ROBERT TANITCH’S ROUND-UP OF BOOKS No 4
ENGLANDS CATHEDRALS by Simon Jenkins (Little, Brown £30). Cathedrals are the nation’s glories and though we are living in a secular age, they attract roughly half the nation’s population each year. I remember the first time I saw Exeter and was completely bowled over. Which is your favourite? Canterbury, Westminster, St Paul’s Winchester, York, Durham, Salisbury, Norwich? There are 42 to choose from. Jenkins champions Ely, Lincoln and Wells as his favourites and awards them five stars (He slams Guildford with one star.) The photographs alone make you want to pack your bags and go for a week-end. I already know my New Year’s resolution and I shall keep this admirable book close at hand as a reminder.
FIFTY ENGLISH STEEPLES by Julian Flannery (Thames & Hudson £50). The Finest Medieval Parish Church Towers and Spires in England. The first systematic survey, depicted with precise line drawings and photographs, cover500 years, ranging from Earls Barton in Northampshire to Louth in Lancashire and including such beauties as West Walton in Norfolk, St Mary’s in Oxford, Brant Broughton in Lincolnshire, Salle in Norfolk, Eye in Suffolk, Ludlow in Shropshire, Titchmarsh in Northamptonshire, Boston in Lincolnshire and many more. It’s a great book for those who love church architecture.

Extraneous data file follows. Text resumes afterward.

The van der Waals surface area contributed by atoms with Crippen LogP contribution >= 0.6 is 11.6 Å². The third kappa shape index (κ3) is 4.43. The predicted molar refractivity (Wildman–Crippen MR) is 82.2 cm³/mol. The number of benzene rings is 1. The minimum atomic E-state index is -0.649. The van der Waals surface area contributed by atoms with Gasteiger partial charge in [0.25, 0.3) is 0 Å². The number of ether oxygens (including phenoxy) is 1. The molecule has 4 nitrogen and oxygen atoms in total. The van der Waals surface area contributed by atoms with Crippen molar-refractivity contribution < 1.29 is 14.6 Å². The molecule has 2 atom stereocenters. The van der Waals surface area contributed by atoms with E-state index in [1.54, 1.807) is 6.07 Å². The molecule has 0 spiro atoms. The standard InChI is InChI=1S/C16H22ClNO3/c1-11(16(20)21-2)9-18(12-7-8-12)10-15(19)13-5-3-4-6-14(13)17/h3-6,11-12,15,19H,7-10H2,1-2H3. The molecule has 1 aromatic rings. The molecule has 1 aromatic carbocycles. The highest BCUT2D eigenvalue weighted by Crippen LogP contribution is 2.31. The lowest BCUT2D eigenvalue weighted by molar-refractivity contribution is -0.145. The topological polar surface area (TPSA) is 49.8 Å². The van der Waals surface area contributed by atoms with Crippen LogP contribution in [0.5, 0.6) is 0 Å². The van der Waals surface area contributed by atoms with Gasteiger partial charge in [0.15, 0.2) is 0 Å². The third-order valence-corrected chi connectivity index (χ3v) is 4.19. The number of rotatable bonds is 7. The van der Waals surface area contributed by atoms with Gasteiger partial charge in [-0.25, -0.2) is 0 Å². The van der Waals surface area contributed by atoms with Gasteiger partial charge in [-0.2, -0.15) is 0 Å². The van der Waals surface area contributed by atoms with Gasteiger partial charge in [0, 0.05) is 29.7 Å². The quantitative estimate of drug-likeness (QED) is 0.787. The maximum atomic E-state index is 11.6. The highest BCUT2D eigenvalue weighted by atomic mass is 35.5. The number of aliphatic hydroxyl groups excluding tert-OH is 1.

TREASURES OF BRITISH HISTORY by Peter and Dan Snow (Andre Deutsch £30). This richly illustrated memorabilia will give a lot of pleasure to anybody interested in historical documents. The 50 include Magna Carter, Indictment of Anne Boleyn, Death warrant of Charles I, American Declaration of Independence, Bligh’s Report on the mutiny on the Bounty, Plan of the Battle of Trafalgar, Stephenson’s patient for a steam engine, police report on the death of suffragette Emily Davison, a letter from Jack the Ripper, FA Cup design, The Munich Agreement, D-Day Map and many more. 10 documents are reproduced in facsimile form, including maps, battle dispatches and logbook entries.
MEETINGS WITH REMARKABLE MANUSCRIPTS by Christopher De Hamel (Allen Lane £30) is a story of intellectual culture from the final moments of the Roman Empire in the 6thcentury to the High Renaissance in the 16th century. There are 12 illuminated volumes, too fragile and too precious to be accessible to the public. The manuscripts include The Gospels of Saint Augustine, The Book of Kells, The Carmina Burana (songs of love and lust) and The Hours of Jeanne de Navarre. The illustrations are great and the text is very accessible. It is almost as if you are there with De Hamel as he opens the manuscripts.